Date of Award


Document Type

Campus Access Thesis

Degree Name

Master of Arts (MA)


Sociology, Applied

First Advisor

Keith Bentele

Second Advisor

Russell Schutt

Third Advisor

Bianca Bersani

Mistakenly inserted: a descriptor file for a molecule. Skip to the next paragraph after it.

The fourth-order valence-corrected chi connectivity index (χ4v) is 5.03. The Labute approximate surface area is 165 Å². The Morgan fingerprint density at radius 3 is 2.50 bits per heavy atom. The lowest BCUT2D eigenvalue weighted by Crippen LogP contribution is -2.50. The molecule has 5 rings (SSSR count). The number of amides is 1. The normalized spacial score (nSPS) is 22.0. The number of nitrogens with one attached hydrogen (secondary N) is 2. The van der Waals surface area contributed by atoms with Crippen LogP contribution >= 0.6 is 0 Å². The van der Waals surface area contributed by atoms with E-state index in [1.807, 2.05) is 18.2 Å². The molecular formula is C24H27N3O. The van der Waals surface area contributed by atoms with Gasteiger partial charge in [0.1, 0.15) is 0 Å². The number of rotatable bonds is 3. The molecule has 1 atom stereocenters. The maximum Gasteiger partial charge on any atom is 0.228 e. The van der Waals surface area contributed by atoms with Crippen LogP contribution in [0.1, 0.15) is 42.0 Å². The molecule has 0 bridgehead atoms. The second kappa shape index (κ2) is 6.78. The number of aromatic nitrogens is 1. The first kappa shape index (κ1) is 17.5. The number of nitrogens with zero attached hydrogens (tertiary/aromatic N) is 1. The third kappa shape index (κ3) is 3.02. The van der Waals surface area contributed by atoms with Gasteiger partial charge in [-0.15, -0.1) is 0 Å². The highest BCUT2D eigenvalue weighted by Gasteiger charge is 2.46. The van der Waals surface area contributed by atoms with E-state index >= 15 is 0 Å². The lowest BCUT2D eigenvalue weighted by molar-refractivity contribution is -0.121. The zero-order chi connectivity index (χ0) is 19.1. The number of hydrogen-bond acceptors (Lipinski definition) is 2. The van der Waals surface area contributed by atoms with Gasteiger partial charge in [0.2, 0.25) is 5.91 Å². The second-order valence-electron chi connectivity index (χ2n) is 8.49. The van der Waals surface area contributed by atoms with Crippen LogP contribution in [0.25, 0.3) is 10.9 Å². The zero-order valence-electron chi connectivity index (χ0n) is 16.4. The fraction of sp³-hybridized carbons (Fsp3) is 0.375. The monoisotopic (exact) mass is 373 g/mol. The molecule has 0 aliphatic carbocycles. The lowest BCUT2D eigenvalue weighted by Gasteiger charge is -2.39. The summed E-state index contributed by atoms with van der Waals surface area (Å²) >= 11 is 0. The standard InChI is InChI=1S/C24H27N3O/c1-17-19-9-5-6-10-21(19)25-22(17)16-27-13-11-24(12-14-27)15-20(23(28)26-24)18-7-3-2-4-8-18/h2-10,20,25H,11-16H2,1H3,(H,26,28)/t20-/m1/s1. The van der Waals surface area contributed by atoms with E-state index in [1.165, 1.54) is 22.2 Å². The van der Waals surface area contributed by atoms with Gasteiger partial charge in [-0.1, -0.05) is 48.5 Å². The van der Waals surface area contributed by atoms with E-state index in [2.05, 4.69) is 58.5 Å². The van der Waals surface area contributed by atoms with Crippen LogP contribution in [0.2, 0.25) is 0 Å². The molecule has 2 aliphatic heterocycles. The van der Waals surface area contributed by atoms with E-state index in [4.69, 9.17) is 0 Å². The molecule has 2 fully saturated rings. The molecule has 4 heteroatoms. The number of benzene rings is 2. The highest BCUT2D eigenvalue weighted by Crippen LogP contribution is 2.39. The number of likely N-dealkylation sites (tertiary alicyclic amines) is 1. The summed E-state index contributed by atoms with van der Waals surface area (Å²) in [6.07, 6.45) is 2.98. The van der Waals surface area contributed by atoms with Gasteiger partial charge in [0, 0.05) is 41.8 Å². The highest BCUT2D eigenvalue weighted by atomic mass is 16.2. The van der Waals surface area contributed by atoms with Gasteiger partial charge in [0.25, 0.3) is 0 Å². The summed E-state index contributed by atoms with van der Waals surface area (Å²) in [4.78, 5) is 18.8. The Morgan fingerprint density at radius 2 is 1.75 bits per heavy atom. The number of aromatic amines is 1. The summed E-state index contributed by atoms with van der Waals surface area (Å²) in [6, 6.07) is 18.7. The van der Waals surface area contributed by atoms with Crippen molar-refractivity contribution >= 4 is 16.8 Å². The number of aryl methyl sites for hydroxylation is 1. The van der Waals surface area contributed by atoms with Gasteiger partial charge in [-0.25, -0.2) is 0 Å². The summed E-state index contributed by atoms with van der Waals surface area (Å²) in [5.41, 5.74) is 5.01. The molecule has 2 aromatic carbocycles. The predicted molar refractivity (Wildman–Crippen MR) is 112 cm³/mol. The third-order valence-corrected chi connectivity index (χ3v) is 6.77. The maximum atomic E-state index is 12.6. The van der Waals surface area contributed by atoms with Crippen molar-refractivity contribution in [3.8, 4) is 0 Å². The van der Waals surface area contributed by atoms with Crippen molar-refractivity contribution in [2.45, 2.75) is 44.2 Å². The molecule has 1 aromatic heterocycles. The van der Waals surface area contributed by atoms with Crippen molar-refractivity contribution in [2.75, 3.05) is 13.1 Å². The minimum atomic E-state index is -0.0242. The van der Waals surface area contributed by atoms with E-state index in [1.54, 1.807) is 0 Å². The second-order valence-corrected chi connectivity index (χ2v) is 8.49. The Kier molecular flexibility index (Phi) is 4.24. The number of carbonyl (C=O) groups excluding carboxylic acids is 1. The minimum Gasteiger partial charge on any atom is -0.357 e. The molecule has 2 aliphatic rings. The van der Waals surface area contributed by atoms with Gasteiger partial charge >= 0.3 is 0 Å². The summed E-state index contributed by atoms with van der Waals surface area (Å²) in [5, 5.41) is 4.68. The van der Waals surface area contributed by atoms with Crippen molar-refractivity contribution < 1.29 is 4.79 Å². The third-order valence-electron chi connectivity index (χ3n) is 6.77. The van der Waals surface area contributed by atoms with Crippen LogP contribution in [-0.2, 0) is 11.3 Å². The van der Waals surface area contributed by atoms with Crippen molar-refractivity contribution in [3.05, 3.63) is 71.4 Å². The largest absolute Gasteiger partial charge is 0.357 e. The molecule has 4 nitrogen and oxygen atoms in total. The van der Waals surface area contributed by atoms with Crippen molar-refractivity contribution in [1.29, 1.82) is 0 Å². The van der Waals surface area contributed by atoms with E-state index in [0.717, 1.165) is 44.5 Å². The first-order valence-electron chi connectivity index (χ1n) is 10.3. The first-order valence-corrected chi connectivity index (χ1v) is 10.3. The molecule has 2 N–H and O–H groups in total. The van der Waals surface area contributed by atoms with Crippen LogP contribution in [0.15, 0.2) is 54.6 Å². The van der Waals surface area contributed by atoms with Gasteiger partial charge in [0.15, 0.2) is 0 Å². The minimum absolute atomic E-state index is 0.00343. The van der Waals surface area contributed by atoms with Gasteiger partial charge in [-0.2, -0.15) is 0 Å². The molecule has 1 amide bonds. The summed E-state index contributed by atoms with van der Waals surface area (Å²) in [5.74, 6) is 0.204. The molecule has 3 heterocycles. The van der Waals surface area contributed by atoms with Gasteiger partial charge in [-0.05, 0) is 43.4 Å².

This study assesses main and buffering effects of perceived social connection in a sample of 183 chronically homeless adults enrolled in a supportive housing program in Boston, MA. Of particular interest is the potential for social connection to buffer the relationship between violent childhood trauma and current levels of psychological distress and post-traumatic stress. This relationship is explored within the context of the Stress-Buffering Hypothesis, which states that negative effects of stress will be lessened for individuals who have high levels of social support or connection. Results show that social connection has a significant direct effect on both outcomes. As perceived social connection increases, psychological distress and trauma-related symptoms decrease. Social connection did not buffer the impact of violent childhood trauma on psychological distress, and a non-traditional buffering pattern was found when testing social connection as a buffer between childhood violent trauma and current levels of post-traumatic stress. While individuals with higher levels of social support experience less post-traumatic stress, social connection did not appear to buffer the impact of childhood violent trauma on this outcome. Possible explanations of these finding are offered, as well as suggested clinical considerations.


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